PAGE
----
BOLIVAR — It all started with a dream.
Harpers Ferry chiropractor Alissa Harris keeps track of her nightly visions in a dream journal. Recently, she had a dream that inspired her to act.
“From this dream, I figured out that part of my role is giving good food to people,” Harris said.
What resulted is a program that supports local agriculture, teaches healthy cooking, offers tasty meals and nourishes needy families.
Souper Natural Kitchen, which is held on the last Tuesday of each month at the Bolivar Community Center, offers instruction on everything from gathering wild foods to cooking staple meals, then serves a dinner accompanied by music, all for a $15 fee that goes toward provisioning needy families with foods that are locally grown and raised.
The simple meals of soup and bread are conceived by chef Elizabeth Gallery, who previously owned Stone Soup Bistro in Shepherdstown.
“Soup and bread is like a childhood memory,” Gallery said. “I look at food as nurturing.”
Additionally, it’s a menu that works year-round, with warm, hearty soups sustaining diners in the chilly months, and cold, brisk soups bringing refreshment when it’s warm.
“I’ve been cooking for 12 years,” Gallery said. “I have a portfolio of soups. Then I just follow the seasons.”
That means that when tomatoes are bountiful in August, the meal will center on gazpacho. In spring, when early wild foods sneak into the undergrowth, foragers like Gallery will collect ramps.
“West Virginia is bountiful with ramps,” she said. “I’ll go out and get them myself. I’ve got a couple of secret spots.”
The first event was in January, and involved making broth from bones, a time-honored method of getting every drop of nutrition from a cut of meat. Afterward, the meal centered on butternut squash soup that was built on a base of beef broth, accompanied by textural, sprouted grain bread made by local baker, Joan Douglas.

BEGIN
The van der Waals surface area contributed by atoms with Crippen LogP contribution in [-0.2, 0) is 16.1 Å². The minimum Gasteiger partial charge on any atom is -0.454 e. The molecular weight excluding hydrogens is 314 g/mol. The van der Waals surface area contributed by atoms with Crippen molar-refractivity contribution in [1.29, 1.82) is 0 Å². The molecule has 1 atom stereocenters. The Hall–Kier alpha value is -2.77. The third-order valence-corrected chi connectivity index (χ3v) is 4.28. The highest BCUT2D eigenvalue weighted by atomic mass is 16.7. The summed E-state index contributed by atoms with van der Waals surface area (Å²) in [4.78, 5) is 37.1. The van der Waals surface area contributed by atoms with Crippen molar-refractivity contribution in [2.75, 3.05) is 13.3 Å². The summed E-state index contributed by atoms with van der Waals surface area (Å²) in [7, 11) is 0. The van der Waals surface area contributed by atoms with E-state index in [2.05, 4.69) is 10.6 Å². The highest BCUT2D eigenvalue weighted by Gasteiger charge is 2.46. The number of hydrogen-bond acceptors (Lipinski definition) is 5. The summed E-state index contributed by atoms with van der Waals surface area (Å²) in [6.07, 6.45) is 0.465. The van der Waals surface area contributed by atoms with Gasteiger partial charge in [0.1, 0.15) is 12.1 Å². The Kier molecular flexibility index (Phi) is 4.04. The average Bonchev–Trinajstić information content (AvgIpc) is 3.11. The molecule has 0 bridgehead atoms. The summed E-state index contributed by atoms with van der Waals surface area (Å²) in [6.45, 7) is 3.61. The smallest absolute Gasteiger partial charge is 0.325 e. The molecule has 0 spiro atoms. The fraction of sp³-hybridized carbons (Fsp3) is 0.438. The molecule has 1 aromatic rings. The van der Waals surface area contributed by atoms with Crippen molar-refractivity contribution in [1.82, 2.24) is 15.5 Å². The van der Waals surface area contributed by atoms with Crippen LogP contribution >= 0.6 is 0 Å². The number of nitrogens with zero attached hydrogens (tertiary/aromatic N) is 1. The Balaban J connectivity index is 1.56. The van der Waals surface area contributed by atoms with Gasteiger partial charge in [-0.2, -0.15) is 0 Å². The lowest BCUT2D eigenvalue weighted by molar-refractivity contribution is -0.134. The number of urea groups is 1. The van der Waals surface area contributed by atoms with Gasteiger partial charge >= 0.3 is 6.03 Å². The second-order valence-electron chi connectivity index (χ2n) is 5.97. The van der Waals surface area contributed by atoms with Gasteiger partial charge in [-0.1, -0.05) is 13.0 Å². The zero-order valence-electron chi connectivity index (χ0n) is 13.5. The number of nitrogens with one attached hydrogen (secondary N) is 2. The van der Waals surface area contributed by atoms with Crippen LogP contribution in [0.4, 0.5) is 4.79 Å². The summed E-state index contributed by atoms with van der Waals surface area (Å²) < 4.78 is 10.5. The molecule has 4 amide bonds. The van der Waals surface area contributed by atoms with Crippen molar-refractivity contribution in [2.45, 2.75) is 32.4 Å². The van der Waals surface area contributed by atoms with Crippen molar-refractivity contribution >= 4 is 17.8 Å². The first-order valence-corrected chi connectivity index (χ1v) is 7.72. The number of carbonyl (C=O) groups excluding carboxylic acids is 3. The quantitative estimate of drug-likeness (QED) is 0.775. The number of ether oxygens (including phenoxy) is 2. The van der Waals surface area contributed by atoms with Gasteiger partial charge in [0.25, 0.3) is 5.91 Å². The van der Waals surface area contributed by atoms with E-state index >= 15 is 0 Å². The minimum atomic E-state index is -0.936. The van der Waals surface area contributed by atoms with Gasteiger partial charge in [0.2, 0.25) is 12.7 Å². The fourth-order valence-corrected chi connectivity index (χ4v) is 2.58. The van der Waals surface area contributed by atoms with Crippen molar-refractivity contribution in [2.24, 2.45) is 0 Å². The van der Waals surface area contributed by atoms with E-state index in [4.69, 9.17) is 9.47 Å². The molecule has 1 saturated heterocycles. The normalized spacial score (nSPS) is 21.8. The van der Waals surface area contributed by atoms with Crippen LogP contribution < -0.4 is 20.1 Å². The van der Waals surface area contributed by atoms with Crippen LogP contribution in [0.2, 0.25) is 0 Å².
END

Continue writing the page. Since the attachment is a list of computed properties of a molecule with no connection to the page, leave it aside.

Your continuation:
About 40 people attended, and most of the $500 raised will go toward buying beef for local families in need. Harris said her group is working with regional social services agencies and schools to determine recipients.
Grass-fed beef will come from Roxley Farm in Kearneysville. Potatoes come from Blue Morning Farm in Shepherdstown. All of the ingredients will be locally sourced. “It’s not coming from big business,” Harris said.
“I focus on the seasons and try to make it fun,” Gallery said. The 45-minute cooking classes will be as entertaining as they are informational, she said.
At this month’s dinner, set for Feb. 28, Gallery will explain how sprouting beans increases their nutrition by making them more digestible. In March, she aims to dispel the myth that all fats are bad, with a class in good fats that concludes with chicken gumbo cooked from poultry raised at Back Creek Bend Farm in Kearneysville.
Other classes will concentrate on folk remedies, preserving foods and even composting with worm beds.
Once Souper Natural Kitchen is established in Bolivar, Gallery said the plan is to build a model and spread the program to other communities..
Classes are limited to 30 participants, and tickets are available at Dish Restaurant in Charles Town; Grapes and Grains and Mellow Moods in Shepherdstown; and Canal House and Harpers Ferry Chiropractic in Harpers Ferry.
Or, visitors can access Souper Natural Kitchen’s Facebook page and order tickets using PayPal, Harris said.
As a medical professional, Harris sees nutrition as a vehicle for preventing disease. “People get sick and a big part of that is they’re not eating real food,” she said. A diet based on processed foods, refined sugars and preservatives isn’t healthy.
Harris said she sees patients whose discomforts are based as much on what they’re trying to digest as on any musculoskeletal problem that she can adjust.
Gallery said she hopes the classes will inspire cooks to get in the kitchen. Soup is such a flexible vehicle, allowing nearly any assortment of ingredients, and that can be started in the morning and nearly forgotten about all day.
“Put it on in the morning, and come back to it in the evening,” she said.